Think cyber-attacks are bad now? You ain’t seen nothing yet.
The Pew Research Center is predicting there will be a massive and debilitating cyber-attack against the U.S. within the next decade.
Of the 1,600-plus experts surveyed by the Pew Research Center and Elon University’s Imagining the Internet Center, 61 percent agreed a major attack causing widespread harm would occur.
The result of such attacks will also cost the government and industry billions of dollars in government over time, the report indicated.
“Damages in the billions will occur to manufacturing and/or utilities but because it ramps up slowly, it will be accepted as just another cost (probably passed on to taxpayers through government rebuilding subsidies and/or environmental damage), and there will be little motivation for the private sector to defend itself,” said Jeremy Epstein, program director at the National Science Foundation and former Department of Homeland Security (DHS) program director of Secure and Trustworthy Cyberspace.
“Due to political gridlock and bureaucratic inertia, the government will be unable to defend itself, even if it knows how. The issue is not primarily one of technical capability (although we’re sorely lacking in that department). The primary issue is a lack of policy/political/economic incentives and willpower to address the problem.”
Former ICCAN CEO Mike Roberts said governments are becoming more aware of the problems and risks.
“Governments are discovering they can’t fake a commitment to security for their own facilities,” he said. “The ObamaCare server fiasco is just one of the more visible examples of politicians believing their own hype about the Net. There ought to be a highly regarded annual award for ‘demonstrated Internet security competence.”
There was also a consensus that individual accounts and identities will be more vulnerable and that businesses will “be persistently under attack,” according to the attack.
“The Internet of Things is just emerging,” activist Internet user Tim Kambitsch said. “In the future, control of physical assets, not just information, will be open to cyber attack.”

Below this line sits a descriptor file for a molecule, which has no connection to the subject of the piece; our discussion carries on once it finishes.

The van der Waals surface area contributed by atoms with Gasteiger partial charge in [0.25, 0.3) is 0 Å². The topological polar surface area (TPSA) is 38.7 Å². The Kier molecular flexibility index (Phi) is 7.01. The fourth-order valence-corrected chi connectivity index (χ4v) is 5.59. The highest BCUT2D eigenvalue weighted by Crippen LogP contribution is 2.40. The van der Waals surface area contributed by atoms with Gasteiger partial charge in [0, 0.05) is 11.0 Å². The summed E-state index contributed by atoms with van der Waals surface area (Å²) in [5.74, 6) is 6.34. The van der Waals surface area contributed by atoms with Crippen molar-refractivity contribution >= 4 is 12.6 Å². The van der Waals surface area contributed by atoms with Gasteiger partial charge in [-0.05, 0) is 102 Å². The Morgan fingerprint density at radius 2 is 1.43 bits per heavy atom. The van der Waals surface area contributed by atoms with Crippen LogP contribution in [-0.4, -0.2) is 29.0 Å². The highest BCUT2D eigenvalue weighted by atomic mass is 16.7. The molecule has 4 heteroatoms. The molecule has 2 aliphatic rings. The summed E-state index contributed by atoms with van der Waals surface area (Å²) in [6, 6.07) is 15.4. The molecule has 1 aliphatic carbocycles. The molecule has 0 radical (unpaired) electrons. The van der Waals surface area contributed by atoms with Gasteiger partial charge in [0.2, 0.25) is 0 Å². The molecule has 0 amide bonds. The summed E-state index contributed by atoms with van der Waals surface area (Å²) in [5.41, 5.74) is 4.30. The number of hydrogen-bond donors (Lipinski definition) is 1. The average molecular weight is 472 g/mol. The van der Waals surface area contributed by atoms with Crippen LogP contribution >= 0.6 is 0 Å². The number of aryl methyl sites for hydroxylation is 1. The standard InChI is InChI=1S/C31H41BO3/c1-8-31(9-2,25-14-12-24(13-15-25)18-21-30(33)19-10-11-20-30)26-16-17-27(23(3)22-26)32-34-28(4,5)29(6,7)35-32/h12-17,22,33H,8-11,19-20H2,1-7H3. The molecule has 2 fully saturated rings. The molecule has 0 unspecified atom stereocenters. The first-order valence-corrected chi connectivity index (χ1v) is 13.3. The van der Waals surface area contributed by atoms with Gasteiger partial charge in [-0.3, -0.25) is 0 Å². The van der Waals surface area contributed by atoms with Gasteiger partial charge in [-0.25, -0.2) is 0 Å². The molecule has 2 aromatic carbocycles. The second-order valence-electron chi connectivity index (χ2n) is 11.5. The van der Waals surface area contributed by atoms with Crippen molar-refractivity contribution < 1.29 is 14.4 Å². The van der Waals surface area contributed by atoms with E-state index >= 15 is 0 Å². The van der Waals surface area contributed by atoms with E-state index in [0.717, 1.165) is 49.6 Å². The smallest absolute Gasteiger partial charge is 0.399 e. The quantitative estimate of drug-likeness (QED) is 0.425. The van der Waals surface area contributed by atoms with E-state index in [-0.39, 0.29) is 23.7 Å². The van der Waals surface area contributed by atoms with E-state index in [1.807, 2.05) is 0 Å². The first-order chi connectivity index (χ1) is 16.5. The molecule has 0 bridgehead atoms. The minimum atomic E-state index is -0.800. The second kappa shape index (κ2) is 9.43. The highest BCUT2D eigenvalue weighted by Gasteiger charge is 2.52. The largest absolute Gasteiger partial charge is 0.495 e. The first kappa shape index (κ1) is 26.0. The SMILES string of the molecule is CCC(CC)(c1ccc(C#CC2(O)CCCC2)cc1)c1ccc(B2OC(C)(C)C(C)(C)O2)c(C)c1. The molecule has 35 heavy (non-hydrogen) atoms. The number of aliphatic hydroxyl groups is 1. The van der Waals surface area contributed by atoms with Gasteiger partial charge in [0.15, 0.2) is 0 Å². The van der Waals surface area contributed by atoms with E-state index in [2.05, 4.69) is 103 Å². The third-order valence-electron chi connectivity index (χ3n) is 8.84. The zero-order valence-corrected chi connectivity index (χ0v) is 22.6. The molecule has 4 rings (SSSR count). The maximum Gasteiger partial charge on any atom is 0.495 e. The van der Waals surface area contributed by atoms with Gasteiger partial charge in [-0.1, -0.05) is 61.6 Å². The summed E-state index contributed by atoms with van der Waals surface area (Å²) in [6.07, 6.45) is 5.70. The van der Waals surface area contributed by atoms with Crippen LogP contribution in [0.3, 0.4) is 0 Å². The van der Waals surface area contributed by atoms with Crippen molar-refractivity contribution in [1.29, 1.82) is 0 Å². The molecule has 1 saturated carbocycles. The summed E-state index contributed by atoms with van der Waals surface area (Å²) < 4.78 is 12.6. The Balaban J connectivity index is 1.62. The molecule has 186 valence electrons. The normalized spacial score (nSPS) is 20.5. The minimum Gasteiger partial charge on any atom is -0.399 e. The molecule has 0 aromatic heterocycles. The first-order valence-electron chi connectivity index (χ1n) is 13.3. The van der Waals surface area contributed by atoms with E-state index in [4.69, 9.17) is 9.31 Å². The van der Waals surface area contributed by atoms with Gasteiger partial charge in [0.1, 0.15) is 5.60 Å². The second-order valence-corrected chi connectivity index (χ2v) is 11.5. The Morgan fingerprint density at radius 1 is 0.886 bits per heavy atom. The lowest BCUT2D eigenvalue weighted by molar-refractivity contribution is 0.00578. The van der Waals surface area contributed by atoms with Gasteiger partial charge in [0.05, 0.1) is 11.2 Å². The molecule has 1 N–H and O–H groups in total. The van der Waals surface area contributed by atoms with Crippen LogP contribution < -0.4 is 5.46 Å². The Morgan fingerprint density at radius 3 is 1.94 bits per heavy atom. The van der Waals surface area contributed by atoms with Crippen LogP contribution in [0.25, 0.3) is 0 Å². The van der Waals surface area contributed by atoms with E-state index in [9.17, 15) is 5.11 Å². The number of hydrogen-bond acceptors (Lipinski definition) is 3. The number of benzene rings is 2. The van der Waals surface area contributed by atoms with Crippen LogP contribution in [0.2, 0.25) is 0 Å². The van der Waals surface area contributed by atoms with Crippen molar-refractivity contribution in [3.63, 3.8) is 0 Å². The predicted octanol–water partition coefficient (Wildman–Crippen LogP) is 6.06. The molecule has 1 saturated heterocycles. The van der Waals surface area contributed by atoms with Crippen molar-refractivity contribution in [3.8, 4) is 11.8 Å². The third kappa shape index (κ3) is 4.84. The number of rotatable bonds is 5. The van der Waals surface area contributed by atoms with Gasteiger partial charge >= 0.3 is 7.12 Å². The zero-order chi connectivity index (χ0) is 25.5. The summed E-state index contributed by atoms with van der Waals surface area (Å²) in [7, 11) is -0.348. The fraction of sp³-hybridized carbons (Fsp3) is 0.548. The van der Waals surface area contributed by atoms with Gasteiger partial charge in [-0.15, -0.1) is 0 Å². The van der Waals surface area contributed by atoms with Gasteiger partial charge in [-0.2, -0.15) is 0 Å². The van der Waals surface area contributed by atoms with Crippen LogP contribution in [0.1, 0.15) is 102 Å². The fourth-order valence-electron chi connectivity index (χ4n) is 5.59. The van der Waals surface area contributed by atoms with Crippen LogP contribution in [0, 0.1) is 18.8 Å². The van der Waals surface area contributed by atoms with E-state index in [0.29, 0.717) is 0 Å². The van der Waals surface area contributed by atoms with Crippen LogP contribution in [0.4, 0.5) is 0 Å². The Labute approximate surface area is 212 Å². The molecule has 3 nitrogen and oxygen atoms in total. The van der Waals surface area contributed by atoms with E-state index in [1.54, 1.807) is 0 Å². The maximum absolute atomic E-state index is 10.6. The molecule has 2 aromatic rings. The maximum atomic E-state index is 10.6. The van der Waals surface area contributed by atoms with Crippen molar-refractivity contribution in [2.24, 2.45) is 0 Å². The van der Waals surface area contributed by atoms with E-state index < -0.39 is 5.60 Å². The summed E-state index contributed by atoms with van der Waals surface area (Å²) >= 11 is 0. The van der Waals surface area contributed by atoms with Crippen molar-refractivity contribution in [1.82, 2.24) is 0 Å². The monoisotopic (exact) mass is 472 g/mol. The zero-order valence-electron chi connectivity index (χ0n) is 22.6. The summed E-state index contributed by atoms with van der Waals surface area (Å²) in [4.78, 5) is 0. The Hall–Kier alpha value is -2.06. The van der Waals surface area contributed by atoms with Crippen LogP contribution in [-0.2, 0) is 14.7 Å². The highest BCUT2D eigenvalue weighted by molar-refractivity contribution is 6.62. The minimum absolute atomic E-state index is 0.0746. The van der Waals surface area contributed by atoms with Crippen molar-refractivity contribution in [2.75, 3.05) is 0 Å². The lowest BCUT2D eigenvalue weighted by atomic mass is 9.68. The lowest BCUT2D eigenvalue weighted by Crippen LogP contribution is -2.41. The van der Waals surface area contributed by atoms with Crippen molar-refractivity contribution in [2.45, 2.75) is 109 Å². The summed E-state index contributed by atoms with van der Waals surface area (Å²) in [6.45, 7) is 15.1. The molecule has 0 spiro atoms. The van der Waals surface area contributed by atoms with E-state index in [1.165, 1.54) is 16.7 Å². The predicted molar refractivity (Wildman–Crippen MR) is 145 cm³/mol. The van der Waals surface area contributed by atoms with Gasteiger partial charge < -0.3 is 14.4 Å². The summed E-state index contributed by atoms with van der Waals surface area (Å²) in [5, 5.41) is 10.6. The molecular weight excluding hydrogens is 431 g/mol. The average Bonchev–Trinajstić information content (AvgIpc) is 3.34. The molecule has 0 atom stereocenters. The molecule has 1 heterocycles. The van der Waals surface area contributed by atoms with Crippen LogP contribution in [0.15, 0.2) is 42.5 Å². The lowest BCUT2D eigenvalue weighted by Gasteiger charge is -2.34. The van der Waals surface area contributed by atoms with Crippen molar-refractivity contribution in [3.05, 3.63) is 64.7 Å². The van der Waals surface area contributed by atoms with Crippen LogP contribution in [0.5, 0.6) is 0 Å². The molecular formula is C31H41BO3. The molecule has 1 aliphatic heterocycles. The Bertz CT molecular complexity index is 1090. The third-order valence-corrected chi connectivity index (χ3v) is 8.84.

Pew said this will also make essential utilities more vulnerable as well as open the door to large economic disruptions.
Here are some of the other more interesting comments Pew collected from the experts:
- Ray Schroeder, associate vice-chancellor for online learning at the University of Illinois-Springfield — “I fear a cyber attack that will bring down key parts of the national infrastructure and severely damage the economy. I do not expect the Internet itself to suffer irreparable harm. But through the Internet, such infrastructures as the power grid; water and sewage services; hard-wired telephone and cell phone networks may be impaired. These, in turn, would put enormous pressures on the economy and alternative service models. Daily, there are thousands of attacks that are thwarted. But, it is only a matter of time before a large-scale attack succeeds. The key will be to establish effective models for recovery and support.”
- Henning Schulzrinne, Internet Hall of Fame member and a technology developer and professor at Columbia University — “Primarily financial services (both trading and financial transactions) and maybe the power grid seem vulnerable and their disruption is most likely to inflict large collateral damage. Both are dominated by legacy systems, with a limited willingness to make the necessary investments in upgrades and, particularly for utilities, limited technical depth in their staff.”
- Elena Kvochko, manager for IT industry at an international organization based in New York — “The possibility of a widespread cyber attack on national critical infrastructure is a major concern for many governments. The scope and the consequences of such attacks may be different for different nations. However, a large portion of critical infrastructure facilities still rely on software and technology created decades ago and which has not been upgraded. The level of sophistication of adversaries generally progresses much faster, therefore, it is important to implement adequate measures to ensure a proper protection of critical assets and capabilities.”
- Judith Perrolle, a professor at Northeastern University in Boston — “The U.S. government’s series of cyber attacks on citizens, economic entities, and governments around the world has already done this. People have died from faulty equipment producing gas pipeline explosions and from drone bombings of civilians. U.S. companies have lost billions worth of business as foreign customers no longer trust their products and services. One way to counter such attacks is by diplomacy and respect for international law, especially by the United States. As one of my students once titled a paper on Stuxnet: ‘People who live in electronic houses shouldn’t throw worms.’ A second line of defense is to design computer and information systems to be more secure. Our current systems are incredibly vulnerable, by design. U.S. cyber-security efforts seem dedicated to breaking into computer systems, not securing them.”